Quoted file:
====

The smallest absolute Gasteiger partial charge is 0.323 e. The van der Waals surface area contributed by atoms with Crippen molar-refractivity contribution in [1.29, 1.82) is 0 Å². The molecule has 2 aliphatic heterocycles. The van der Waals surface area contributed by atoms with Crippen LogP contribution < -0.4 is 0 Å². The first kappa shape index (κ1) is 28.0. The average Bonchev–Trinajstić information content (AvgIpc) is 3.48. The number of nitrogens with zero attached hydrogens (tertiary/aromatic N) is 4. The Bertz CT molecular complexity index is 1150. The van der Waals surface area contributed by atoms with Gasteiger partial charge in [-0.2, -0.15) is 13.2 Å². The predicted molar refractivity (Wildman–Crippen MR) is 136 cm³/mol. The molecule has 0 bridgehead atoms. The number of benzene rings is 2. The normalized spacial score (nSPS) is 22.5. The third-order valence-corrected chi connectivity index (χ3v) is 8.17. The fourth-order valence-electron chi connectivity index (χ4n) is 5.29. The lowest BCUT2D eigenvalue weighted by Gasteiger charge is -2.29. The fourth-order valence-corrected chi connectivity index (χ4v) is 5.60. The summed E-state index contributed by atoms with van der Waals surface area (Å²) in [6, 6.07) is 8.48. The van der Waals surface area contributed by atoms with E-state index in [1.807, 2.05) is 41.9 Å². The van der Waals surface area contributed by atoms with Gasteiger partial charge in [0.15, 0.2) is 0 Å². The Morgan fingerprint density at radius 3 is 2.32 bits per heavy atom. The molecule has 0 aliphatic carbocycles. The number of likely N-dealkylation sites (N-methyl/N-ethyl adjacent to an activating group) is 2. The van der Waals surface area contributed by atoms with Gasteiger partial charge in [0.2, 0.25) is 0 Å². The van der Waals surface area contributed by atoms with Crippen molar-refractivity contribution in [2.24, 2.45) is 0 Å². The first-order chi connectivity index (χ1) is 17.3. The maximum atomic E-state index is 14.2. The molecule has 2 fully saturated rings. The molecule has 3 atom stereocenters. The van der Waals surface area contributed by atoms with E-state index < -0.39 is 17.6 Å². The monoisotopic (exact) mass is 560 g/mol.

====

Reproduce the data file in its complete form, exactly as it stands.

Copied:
The smallest absolute Gasteiger partial charge is 0.323 e. The van der Waals surface area contributed by atoms with Crippen molar-refractivity contribution in [1.29, 1.82) is 0 Å². The molecule has 2 aliphatic heterocycles. The van der Waals surface area contributed by atoms with Crippen LogP contribution < -0.4 is 0 Å². The first kappa shape index (κ1) is 28.0. The average Bonchev–Trinajstić information content (AvgIpc) is 3.48. The number of nitrogens with zero attached hydrogens (tertiary/aromatic N) is 4. The Bertz CT molecular complexity index is 1150. The van der Waals surface area contributed by atoms with Gasteiger partial charge in [-0.2, -0.15) is 13.2 Å². The predicted molar refractivity (Wildman–Crippen MR) is 136 cm³/mol. The molecule has 0 bridgehead atoms. The number of benzene rings is 2. The normalized spacial score (nSPS) is 22.5. The third-order valence-corrected chi connectivity index (χ3v) is 8.17. The fourth-order valence-electron chi connectivity index (χ4n) is 5.29. The lowest BCUT2D eigenvalue weighted by Gasteiger charge is -2.29. The fourth-order valence-corrected chi connectivity index (χ4v) is 5.60. The summed E-state index contributed by atoms with van der Waals surface area (Å²) in [6, 6.07) is 8.48. The van der Waals surface area contributed by atoms with E-state index in [1.807, 2.05) is 41.9 Å². The van der Waals surface area contributed by atoms with Gasteiger partial charge in [0.15, 0.2) is 0 Å². The Morgan fingerprint density at radius 3 is 2.32 bits per heavy atom. The molecule has 0 aliphatic carbocycles. The number of likely N-dealkylation sites (N-methyl/N-ethyl adjacent to an activating group) is 2. The van der Waals surface area contributed by atoms with Gasteiger partial charge in [0.2, 0.25) is 0 Å². The van der Waals surface area contributed by atoms with Crippen molar-refractivity contribution in [2.24, 2.45) is 0 Å². The first-order chi connectivity index (χ1) is 17.3. The maximum atomic E-state index is 14.2. The molecule has 2 fully saturated rings. The molecule has 3 atom stereocenters. The van der Waals surface area contributed by atoms with E-state index < -0.39 is 17.6 Å². The monoisotopic (exact) mass is 560 g/mol.